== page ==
The Japanese government is considering imposing additional duties on dynamic random access memory, or DRAM, chips produced by South Hynix Semiconductor Inc. after complaints that the company is using subsidies to sell its products at artificially low prices, the national, daily newspaper Yomiuri Shimbun reported, citing sources.
If the government goes ahead with the plan, it would be the first time it has imposed a so-called countervailing duty on imports.
According to the sources, domestic semiconductor makers plan to ask the government to impose the countervailing duty on Hynix products. The government intends to wait for the request and will then conduct research before implementing the duty as early as this summer, the newspaper said.
The duty is intended to prevent cheap imports from undercutting sales at domestic semiconductor makers. It comes after a surge in cheap imports from Asian countries.
The resulting price competition with South Korean makers has forced several domestic firms to shut down. An Economy, Trade and Industry official said the government was concerned that other firms could suffer. "Sales of digital household appliances have been increasing recently," he said. "We want to make sure consumer electronics firms don't suffer the way DRAM makers have."
The countervailing duty is intended to offset subsidies to foreign firms by their governments, and ministers hope it will forestall any damage to domestic firms from artificially cheap imports.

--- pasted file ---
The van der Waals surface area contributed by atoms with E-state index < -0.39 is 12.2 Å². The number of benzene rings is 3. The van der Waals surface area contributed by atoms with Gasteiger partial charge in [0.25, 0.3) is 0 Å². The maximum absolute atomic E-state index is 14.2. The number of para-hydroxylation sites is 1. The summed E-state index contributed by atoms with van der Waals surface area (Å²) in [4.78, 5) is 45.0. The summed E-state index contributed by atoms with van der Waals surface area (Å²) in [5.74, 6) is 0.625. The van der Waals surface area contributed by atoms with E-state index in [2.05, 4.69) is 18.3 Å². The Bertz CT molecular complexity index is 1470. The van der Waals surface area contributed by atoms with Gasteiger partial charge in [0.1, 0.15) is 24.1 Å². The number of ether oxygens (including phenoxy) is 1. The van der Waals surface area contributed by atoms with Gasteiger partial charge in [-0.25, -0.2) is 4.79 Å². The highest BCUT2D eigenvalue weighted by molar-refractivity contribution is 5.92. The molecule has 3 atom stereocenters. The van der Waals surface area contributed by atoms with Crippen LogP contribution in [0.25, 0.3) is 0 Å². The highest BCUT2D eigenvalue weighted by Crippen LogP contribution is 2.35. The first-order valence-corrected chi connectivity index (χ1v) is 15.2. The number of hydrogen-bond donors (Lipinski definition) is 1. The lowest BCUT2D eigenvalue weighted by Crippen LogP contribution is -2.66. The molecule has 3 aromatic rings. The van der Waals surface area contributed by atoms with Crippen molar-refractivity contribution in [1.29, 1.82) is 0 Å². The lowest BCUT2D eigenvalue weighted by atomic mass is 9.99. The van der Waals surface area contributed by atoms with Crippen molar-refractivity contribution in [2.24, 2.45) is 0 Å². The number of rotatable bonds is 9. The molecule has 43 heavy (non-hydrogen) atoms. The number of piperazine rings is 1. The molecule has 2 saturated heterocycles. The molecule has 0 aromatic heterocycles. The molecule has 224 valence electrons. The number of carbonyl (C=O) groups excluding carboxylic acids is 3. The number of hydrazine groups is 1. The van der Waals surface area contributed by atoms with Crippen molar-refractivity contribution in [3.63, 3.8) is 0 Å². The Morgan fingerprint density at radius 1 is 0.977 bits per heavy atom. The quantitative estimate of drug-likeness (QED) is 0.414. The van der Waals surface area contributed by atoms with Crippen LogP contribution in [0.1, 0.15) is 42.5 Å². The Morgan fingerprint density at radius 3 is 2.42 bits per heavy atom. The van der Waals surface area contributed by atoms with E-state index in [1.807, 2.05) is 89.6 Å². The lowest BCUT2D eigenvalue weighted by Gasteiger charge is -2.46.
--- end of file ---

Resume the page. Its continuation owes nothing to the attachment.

Such tariffs are allowed under World Trade Organization (WTO) rules, but it would be the first time Japan has exercised its right to impose them.
Domestic semiconductor makers, including Elpida Memory Inc., financed fifty- fifty by NEC Corp. and Hitachi Ltd., plan to apply to the government for a countervailing duty on Hynix products in January at the earliest, the Yomiuri said.
The firms consider a subsidy given to Hynix by a South Korean government- related financial institution as improper and say they have suffered from unfair price competition.
In response to the application, the government is expected to send a letter of inquiry to Hynix concerning its subsidies. The government is expected to decide on a course of action after inspecting Hynix's response to the letter.
The additional tariff rate to be levied on the products will likely be between 20 percent to 40 percent.
It will take about 1 year for the government to complete its research into Hynix subsidies. However, the government may implement the duty on a provisional basis ahead of any final decision. The government is expected to impose the duty on a temporary basis as early as this summer.
Hynix has about 13 percent of the world market for DRAMs.
The U.S. government and the European Union (EU) already have imposed countervailing duties of between 30 percent to 45 percent on Hynix DRAMs. The duties were imposed last summer after complaints from industry organizations in Europe and the United States.
From 1995 to June 2003, the United States has implemented the duty 41 times and the EU 19 times, while Japan has yet to impose such duties. (Dow Jones)
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